SJF • Advent 2c 2009 • Tobias Stanislas Haller BSG
The Word of God came to John son of Zechariah in the wilderness… +
HAVE YOU EVER experienced a grief so deep, been plunged into the depths of a despair or sadness so dark and unrelieved that you thought you would never get out of it? Or have you ever faced a difficulty so massive, a problem so insoluble, so impossible to get around or to get over, that you simply felt immobilized and helpless? I’m sure that all of us here have had such moments in our lives, such experiences, such feelings. But I am also sure, precisely because we are here, that somehow we found the strength to overcome whatever it was that plunged us into gloom, or blocked our ability to get on with life. Something happened to each of us to bring us up out of the depths; something happened to remove the obstacle from our path. Someone brought us a message of hope, someone’s simple word or action suddenly put things in perspective, and helped us out of the pit of despair, or helped us over the obstacle.
This is the message of Advent. Into the darkness, a light has shined; every valley shall be filled, every mountain and hill made low, and all flesh shall see the salvation of God. This was the message of John the Baptist, the Word of God that came to him long ago in a particular time and place, a time and place that the self-conscious historian Saint Luke is at such pains to pinpoint in our Gospel today.
What John was saying, and what Luke was saying, is that God acts. Things change — and not just because that’s the way of the world — but because God leads and guides and urges the world along, wooing us like a lover when we feel most unlovable, bringing us up from the valley of despair, helping us by taking our hand to lift us up over the mountainous obstacles we face, when we feel most helpless.
The reason John and Luke could be so confident that God acts is that they could look back over a whole long history of God at work in and with his chosen people, his chosen bride, Daughter Israel. John and Luke could look back to the prophet Isaiah, just as did the author of the book of Baruch. The prophecies in Isaiah encouraged Judah when the people were in captivity in Babylon, just as the prophecies in Baruch comforted the children of Israel when they were under the domination of the Greek Empire. Whatever the current state of things, these prophets promised, God would restore the fortunes of Zion. Jerusalem would put off her widow’s weeds, uncover her veiled head and put on the diadem of the glory of the Everlasting. Rather than being crushed by a mountain, she would climb it, stand upon the height and see her children coming home safe and sound.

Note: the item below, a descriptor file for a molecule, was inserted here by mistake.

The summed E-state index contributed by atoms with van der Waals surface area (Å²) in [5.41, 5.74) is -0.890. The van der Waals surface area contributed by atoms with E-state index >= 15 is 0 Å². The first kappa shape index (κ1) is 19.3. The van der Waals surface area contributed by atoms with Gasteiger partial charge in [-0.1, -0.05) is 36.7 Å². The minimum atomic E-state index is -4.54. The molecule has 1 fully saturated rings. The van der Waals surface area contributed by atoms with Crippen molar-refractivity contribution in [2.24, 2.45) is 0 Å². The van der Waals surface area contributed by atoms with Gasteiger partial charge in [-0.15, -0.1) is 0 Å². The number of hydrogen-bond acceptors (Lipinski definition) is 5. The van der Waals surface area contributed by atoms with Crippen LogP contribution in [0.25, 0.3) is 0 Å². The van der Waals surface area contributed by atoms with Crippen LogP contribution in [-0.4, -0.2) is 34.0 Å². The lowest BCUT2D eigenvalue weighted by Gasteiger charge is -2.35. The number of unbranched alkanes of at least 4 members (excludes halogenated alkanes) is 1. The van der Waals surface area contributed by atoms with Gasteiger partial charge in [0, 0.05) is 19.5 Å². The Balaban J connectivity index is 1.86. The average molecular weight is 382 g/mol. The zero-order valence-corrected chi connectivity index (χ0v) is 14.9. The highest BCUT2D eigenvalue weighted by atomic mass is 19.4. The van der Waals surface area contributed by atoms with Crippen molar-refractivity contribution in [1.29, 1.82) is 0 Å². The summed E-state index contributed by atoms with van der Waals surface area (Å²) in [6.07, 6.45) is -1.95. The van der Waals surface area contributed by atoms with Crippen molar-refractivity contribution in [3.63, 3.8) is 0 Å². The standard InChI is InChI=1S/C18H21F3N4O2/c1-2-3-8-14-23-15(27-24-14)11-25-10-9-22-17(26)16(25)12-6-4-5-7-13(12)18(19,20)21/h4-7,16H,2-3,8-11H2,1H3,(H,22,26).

God would set things right; God would act; things would change, as God had acted and things had changed before. Long before, God had moved the heart of Cyrus to end the captivity in Babylon, to allow the people to return from weeping by Babylon’s strand, to restore the fortunes of Zion, to rebuild the Temple. God had inspired the Maccabees to throw off the domination of Antiochus Epiphanes, that wicked man — to cleanse and rededicate that same Temple, and as a testimony to God’s presence with his people in those days, God had provided the miracle of the Hanukkah lights, oil enough to light the menorah in the Temple for eight days of rejoicing when it appeared there was only enough oil for one day.
So it was that John the Baptist could proclaim the old words of Isaiah with confidence, words whose significance would not escape his hearers: Israel had been liberated from Babylon, she had been freed from the domination of the Syrian Greeks; and she would be freed from the domination of the Romans, too.
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But John meant more than this. Those who saw John the Baptist only as a political zealot, proclaiming rebellion against Rome, would have missed the greater part of his message. He was not talking about the liberation of Palestine from Roman rule, the return of the scattered exiles. He was talking about far more: for he said, “all flesh shall see the salvation of God.”